Asda Zero Hour Contracts: A Look at the Controversial Employment Practice
Zero hour contracts have become a hot topic in recent years, and Asda is one company that has been in the center of the controversy. Asda, one of the largest supermarket chains in the UK, has been criticized for its use of zero hour contracts, which allow employers to hire staff without any guarantee of work hours or pay.
What are Zero Hour Contracts?
Zero hour contracts are a type of employment contract that allows employers to hire staff without guaranteeing any specific number of work hours. Instead, the employees are only paid for the hours they work, and employers are not obligated to provide any minimum or maximum hours of work. This means that employees are typically not entitled to any benefits, such as sick leave, holiday pay, or pension contributions.
Why are Zero Hour Contracts Controversial?
Zero hours contracts have become increasingly controversial in the UK due to concerns over job insecurity and exploitation of workers. Critics argue that zero hour contracts offer little stability for workers and can lead to income insecurity and financial hardship. Additionally, zero hour contracts allow employers to avoid providing benefits and protections to workers, such as sick leave and holiday pay, which can hurt workers in the long run.
Asda and Zero Hour Contracts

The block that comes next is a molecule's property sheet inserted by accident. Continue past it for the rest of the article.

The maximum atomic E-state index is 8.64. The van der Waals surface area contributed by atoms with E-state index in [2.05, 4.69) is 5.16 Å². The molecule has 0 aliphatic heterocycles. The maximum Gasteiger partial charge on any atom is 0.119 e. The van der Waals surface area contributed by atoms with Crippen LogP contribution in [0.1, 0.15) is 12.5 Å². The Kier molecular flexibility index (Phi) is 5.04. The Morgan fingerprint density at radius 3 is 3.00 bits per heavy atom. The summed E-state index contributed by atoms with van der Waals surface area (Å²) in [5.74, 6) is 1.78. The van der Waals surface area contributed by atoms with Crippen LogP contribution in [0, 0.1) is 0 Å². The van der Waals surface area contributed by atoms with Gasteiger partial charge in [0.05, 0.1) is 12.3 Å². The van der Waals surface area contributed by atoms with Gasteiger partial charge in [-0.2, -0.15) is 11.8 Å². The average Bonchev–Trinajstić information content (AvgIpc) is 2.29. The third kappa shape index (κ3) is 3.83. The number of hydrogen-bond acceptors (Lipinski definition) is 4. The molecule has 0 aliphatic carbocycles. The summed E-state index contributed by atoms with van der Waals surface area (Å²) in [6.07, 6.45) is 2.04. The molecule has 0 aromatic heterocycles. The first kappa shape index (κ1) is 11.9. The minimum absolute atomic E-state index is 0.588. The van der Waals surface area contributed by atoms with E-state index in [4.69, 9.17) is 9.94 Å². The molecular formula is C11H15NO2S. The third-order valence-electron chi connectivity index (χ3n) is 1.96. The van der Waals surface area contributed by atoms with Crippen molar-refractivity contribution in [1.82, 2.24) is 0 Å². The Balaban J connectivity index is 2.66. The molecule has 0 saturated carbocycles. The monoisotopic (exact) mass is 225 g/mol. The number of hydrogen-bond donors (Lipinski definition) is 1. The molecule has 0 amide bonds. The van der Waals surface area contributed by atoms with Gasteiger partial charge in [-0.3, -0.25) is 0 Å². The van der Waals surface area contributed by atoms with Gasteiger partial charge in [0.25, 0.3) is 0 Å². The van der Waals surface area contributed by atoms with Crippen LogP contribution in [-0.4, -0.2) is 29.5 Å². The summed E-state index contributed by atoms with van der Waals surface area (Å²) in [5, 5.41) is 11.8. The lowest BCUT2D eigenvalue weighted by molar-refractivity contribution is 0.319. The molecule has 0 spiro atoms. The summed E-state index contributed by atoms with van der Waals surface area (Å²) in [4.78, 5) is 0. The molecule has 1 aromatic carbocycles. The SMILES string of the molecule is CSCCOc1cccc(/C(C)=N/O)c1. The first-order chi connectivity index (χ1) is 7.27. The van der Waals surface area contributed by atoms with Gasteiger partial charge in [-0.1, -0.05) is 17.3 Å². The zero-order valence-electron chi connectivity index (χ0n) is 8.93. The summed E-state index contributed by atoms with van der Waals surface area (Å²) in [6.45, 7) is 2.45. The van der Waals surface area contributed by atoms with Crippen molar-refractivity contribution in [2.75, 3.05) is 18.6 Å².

Asda has been criticized for its use of zero hour contracts, which are widespread in the retail sector. In 2018, Asda was found to be the second-largest user of zero hour contracts in the UK, with around 55,000 employees on the contracts. Asda has defended its use of zero hour contracts, claiming that they offer flexibility and allow workers to balance work with other responsibilities.
However, Asda has faced backlash from workers and unions for its use of zero hour contracts. In 2017, Asda workers staged a protest against the company`s use of zero hour contracts, arguing that they lead to low pay, insecurity, and stress. The GMB union has also been critical of Asda`s use of zero hour contracts, calling for the company to provide guaranteed hours and better wages for workers.
The Future of Zero Hour Contracts
The use of zero hour contracts has come under increasing scrutiny in the UK, with many calling for greater protections for workers. In 2019, the UK government launched a review of zero hour contracts and recommended that workers be given the right to request fixed working hours after 26 weeks of employment. This recommendation has yet to be implemented, but it could have a significant impact on the use of zero hour contracts in the UK in the future.
In conclusion, while zero hour contracts offer flexibility for both employers and workers, they have come under fire for their potential to exploit workers and create insecurity and financial difficulties. Asda is one company that has been criticized for its use of zero hour contracts. It remains to be seen how the use of zero hour contracts will be regulated in the future.